At this point, one of the coffin-dodgers in the front row put up her hand. Miles spotted her, and without missing a beat, he crossed to her side of the stage and leaned forward.
‘What are you celebrating, my love?’
The woman’s reply, delivered in a slightly cracked Wenglish accent knocked everyone sideways – including Miles himself.
‘I’m expecting my third child.’
Totally flummoxed, Miles looked into the wings and said, ‘Lads – start the car.’ He regained his composure slightly, and turned back to the elderly heckler.
‘Really? Congratulations. What’s your name, my love?’
‘No – Dilys!‘ came the sharp reply.
‘Dilys?’ Miles repeated slowly. ‘That’s an unusual name.’
‘It’s a Welsh name.’
‘Oh, right – there’s lovely. Anyway—’
‘And I’ll tell you my husband’s name as well.’
‘Dilys, I’d love to stop and chat, but I’m working.’ Miles straightened up and looked into the wings again. ‘Fuckin’ ‘ell, lads, get me outta here.’ Then, back on track, he addressed us all again. ‘Ladies and gentlemen, go wild, go crazy for our first guest, Mr Brendan Lovegrove!’
He and Brendan passed each other at stage right, and exchanged a few brief words (quite possibly words of warning) as we welcomed the newcomer. Brendan was a small, nervous-looking chap with mousy hair. From the moment he opened his mouth he was doomed.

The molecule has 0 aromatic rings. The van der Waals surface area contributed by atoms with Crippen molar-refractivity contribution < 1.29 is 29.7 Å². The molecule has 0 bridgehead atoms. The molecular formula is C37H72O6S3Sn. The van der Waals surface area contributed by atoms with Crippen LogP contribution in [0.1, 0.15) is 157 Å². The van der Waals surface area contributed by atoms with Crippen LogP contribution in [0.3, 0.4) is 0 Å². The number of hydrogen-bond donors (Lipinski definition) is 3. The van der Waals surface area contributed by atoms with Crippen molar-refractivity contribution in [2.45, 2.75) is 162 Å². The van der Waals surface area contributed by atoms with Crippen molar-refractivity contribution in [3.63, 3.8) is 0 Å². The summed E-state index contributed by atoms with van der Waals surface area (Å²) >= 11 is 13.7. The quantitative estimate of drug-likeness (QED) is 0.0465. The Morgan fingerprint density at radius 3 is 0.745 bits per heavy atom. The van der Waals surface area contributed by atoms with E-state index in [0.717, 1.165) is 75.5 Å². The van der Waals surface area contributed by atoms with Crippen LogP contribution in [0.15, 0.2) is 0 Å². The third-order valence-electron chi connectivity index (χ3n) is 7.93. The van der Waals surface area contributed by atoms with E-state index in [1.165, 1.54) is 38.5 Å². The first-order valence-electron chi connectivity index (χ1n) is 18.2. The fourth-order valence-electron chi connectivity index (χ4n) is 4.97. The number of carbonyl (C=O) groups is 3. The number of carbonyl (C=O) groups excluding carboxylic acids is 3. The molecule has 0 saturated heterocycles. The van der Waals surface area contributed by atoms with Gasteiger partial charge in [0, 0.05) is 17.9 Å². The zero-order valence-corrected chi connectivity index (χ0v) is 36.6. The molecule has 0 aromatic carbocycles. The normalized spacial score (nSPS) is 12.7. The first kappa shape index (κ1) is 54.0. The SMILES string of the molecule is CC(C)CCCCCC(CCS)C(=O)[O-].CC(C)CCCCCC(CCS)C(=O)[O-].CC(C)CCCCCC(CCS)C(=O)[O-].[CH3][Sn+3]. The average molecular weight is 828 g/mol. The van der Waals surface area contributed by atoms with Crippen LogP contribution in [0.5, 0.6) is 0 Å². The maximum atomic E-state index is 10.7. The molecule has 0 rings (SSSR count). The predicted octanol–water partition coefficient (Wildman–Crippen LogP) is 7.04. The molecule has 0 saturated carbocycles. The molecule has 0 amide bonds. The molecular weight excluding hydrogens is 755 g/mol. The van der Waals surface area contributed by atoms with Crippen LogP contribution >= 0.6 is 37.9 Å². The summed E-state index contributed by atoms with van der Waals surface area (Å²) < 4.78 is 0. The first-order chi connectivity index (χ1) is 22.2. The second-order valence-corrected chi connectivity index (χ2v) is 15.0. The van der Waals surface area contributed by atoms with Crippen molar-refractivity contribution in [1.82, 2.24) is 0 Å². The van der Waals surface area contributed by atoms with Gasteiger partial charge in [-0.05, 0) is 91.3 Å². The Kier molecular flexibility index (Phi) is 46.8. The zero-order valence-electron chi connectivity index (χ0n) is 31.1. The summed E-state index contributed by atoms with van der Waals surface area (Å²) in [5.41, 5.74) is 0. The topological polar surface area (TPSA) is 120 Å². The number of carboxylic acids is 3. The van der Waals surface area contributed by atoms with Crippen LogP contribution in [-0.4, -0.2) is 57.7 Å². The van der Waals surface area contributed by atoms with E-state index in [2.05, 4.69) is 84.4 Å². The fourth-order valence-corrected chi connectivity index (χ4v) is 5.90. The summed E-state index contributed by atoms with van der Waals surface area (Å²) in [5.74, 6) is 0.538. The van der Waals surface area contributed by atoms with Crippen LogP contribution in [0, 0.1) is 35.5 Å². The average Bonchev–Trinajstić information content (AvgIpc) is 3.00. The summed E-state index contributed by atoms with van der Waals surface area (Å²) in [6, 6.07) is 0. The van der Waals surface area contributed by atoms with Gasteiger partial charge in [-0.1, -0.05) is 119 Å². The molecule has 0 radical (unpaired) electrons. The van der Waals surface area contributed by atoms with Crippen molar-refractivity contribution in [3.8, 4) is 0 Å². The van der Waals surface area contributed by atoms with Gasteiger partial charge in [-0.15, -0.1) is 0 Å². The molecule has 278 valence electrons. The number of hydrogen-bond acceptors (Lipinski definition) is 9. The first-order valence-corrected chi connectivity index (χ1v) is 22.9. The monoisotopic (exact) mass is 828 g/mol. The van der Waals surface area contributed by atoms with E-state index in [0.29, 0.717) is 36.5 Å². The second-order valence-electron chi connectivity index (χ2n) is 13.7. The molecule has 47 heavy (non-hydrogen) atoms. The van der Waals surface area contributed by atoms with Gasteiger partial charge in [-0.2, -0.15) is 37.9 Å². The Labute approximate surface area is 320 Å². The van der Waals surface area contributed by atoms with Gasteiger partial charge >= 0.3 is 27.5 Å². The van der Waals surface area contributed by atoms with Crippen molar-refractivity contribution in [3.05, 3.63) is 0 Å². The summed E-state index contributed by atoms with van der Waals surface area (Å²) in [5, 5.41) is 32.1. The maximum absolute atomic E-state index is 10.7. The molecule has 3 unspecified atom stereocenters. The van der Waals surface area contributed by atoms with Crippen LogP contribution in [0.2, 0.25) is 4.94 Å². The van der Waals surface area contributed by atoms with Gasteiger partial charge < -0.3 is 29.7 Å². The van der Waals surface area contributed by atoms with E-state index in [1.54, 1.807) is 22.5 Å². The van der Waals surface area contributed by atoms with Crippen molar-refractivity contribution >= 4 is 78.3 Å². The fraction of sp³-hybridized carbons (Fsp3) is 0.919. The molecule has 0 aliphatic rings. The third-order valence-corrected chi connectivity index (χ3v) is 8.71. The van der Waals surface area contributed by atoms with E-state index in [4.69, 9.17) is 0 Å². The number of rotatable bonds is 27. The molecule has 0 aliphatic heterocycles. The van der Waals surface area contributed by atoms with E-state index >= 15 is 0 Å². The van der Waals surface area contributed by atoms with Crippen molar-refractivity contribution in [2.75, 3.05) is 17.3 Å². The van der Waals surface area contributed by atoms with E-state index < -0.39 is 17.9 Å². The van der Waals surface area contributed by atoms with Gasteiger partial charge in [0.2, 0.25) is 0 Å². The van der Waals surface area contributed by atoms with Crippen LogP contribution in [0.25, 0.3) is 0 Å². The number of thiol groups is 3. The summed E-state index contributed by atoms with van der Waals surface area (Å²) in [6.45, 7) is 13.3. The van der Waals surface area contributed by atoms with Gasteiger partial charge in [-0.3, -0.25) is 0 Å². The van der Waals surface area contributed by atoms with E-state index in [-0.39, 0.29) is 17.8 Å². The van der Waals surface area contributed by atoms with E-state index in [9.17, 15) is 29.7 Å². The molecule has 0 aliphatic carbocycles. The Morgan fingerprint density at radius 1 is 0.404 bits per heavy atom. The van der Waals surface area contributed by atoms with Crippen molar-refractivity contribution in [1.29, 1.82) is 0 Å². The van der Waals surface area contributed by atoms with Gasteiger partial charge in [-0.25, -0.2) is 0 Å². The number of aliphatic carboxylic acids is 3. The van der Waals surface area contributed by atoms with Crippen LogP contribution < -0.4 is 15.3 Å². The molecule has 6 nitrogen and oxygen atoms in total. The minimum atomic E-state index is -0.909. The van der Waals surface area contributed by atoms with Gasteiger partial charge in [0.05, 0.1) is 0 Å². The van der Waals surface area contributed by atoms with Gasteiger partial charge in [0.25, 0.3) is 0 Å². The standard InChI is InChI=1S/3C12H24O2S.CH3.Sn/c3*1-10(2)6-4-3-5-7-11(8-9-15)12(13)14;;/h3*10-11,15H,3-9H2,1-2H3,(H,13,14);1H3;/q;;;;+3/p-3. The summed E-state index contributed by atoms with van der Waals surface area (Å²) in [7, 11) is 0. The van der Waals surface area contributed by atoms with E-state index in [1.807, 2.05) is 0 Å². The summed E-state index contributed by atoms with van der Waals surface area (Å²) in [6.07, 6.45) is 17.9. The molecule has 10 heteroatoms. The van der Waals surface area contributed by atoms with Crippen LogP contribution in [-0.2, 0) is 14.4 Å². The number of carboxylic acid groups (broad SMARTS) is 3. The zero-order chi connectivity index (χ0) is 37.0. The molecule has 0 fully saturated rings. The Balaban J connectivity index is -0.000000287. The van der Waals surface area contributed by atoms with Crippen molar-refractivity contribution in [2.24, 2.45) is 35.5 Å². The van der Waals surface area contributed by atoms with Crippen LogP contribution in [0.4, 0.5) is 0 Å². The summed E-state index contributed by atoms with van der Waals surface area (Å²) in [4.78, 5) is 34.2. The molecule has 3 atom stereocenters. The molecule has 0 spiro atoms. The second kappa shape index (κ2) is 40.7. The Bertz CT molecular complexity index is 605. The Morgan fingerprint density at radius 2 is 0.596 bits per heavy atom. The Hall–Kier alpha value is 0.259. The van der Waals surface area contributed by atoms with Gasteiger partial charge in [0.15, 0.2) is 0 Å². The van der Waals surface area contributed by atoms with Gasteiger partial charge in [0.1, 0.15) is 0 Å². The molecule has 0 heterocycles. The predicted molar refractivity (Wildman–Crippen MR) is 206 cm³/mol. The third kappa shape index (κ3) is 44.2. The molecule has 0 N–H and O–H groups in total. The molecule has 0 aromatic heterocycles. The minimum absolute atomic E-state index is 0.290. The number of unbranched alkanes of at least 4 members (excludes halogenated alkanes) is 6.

‘Hello, my name’s Brendan Lovegrove and I’m from New Zealand. It’s my first time in Wales.’ (Cheering.) ‘It reminds me a lot of New Zealand. We play rugby, we fuck sheep.’
Amidst the laughter, four people walked out.
I can’t remember much of the rest of Brendan’s set. That’s not a reflection on his act, it’s more a reflection of the fact that I was expecting one of my comedy heroes on stage after him. The evening already had the potential to turn into a complete nightmare. Brendan was funny and entertaining, but the fact that people had left so early in his act filled me with trepidation. When he finished, Miles took the stage again. Nobody was prepared for what happened next.
‘Okay, ladies and gentlemen, before I introduce our next guest, I’m going to sing.’ He looked deliberately into the front row. ‘Now, don’t get excited, ladies. Don’t throw your knickers at me, Dilys.’
‘I’m not wearing any!’ came the cracked voice.
Miles was lost for words. Having lost his train of thought entirely, he struggled to get back on track. I can’t remember what Miles sang, or even whether he sang at all. I think he was glad to get off the stage again. Without much further ado, he introduced the next act, the man I’d been waiting to see – Marcus Brigstocke himself.
He’s a regular on radio comedies like The Now Show, so I was keen to catch his live act. In fact, I’d swapped a late shift and rearranged a quiz date, simply to make sure I was free that night. He didn’t disappoint.
He strolled onto the stage, wearing a mustard-coloured corduroy suit, and addressed us all casually.